TV shopping channel found liable for counterfeits provided by third party
In welcome news for brand owners, the famous luxury product brand Burberry has successfully sued a Taiwanese TV shopping company that was selling counterfeit products provided by a third party for trademark infringement, as well as the third party.
In Taiwanese law, the owner of a registered trademark in Taiwan is entitled to receive damages from an infringer who knowingly infringed the owner’s trademark rights, or who had reasonable grounds to know that they were doing so.
Once the trademark owner can prove infringement, available remedies include compensation for the damages. According to the Taiwan Trademark Act, the amount to be claimed can be calculated using any of the following methods:
- the method provided at Article 216 of the Taiwanese Civil Code;
- the profit earned by the infringer as a result of the trademark infringement – if no proof of the costs or necessary expenses can be furnished by the infringer, the total amount of income gained from selling the infringing goods is presumed to be the amount of the profit;
- up to 1,500 times the unit retail price of the infringing goods – if more than 1,500 pieces of infringing goods were found, the amount of damages will be a lump sum of the market value of the infringing goods; or
- the equivalent amount of royalties that would have been due from licensing the trademark for use.
A court may, at its discretion, reduce the amount of damages if the amount is obviously unfair or unjust.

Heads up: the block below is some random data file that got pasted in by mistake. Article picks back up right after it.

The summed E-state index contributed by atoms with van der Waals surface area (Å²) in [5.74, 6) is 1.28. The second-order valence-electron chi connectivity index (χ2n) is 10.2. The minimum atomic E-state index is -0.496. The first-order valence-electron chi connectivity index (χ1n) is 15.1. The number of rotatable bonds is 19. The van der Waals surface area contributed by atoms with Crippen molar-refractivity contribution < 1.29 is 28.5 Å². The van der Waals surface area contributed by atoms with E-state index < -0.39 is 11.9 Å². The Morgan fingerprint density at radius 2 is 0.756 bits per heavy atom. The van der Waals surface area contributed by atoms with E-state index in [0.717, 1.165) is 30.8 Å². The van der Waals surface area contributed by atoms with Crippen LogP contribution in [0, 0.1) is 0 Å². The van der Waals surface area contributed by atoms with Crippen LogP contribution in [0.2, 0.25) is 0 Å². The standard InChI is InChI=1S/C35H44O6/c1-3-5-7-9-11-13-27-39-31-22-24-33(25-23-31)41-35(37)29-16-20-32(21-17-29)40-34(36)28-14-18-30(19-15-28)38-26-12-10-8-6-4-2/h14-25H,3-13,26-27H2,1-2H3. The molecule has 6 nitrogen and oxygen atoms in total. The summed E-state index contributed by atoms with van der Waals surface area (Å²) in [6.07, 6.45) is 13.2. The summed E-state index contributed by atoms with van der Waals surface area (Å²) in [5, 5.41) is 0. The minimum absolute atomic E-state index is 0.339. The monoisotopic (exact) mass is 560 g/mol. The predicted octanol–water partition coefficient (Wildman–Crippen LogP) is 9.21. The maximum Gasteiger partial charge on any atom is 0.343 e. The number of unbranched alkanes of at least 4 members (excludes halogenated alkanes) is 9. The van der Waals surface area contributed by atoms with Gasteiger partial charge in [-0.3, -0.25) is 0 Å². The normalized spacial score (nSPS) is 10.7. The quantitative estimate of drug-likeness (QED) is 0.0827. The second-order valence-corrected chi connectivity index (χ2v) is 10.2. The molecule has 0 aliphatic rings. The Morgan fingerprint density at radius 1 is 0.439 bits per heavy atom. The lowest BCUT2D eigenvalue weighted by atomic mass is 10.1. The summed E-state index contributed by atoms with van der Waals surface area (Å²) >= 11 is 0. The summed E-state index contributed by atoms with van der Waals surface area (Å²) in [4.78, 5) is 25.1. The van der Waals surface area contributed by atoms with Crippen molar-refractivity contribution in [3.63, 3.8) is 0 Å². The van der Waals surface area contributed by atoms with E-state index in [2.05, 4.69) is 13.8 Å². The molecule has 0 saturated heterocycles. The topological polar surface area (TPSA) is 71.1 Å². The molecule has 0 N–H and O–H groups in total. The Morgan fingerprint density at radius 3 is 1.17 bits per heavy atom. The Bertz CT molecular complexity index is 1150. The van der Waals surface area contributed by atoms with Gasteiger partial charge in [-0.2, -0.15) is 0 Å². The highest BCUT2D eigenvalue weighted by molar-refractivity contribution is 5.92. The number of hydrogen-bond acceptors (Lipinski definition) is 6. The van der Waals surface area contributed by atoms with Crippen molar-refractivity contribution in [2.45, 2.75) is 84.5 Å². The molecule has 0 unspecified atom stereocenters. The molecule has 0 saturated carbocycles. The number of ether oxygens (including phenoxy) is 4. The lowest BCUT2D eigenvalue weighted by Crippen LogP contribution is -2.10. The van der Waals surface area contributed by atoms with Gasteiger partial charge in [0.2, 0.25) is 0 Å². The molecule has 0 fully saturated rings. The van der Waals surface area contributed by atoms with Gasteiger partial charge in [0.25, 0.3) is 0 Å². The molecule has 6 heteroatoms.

In the case at hand, Burberry claimed that a local TV shopping company that also owned an online shopping website in Taiwan sold counterfeit watches, bags and scarfs provided by a third party. Burberry sued the TV shopping company, its representative and the third party for trademark infringement.
In the first instance, Taiwan’s Intellectual Property and Commercial Court indicated that the TV shopping company not only provided the platform for the buyer and seller (ie, the third party) to trade the infringed products, but also played the main role as the business owner and supplier. The court thus asserted that such a business model is a business-to-customer one and deemed the TV shopping company to also be the seller of the infringing products.
Further, the court pointed out that while the infringing products were provided by a third party, the TV shopping company did not request this entity to provide sufficient related documentation to prove that the products were genuine, but instead relied on an affidavit signed by the third party only. The court stated that the TV shopping company did not exercise the due care of a good administrator in conducting business operations and was thus liable for the damages.
As for the amount of the damages, Burberry chose the higher from the second and third calculation methods listed above. In the first-instance judgment, the court ordered the defendants to pay their profits to Burberry (ie, the court adopted the second method, based on the profit earned by the infringer as a result of trademark infringement). The court also emphasised that the necessary expenses were limited to direct costs and necessary expenses incurred in selling the counterfeit products and did not include labour or other indirect costs.
The court further stated with regard to selecting the third calculation method that Burberry would have needed to provide the average retail price of each infringed good. However, it could only provide estimated retail prices, which did not allow for calculation by an average of the retail price of each kind of infringed goods. Thus, this calculation method could not be used. Burberry stated that because the defendants did not provide the model numbers of the infringed goods, it was therefore unable to compare and provided the average retail prices.
The defendants may appeal this first-instance decision.
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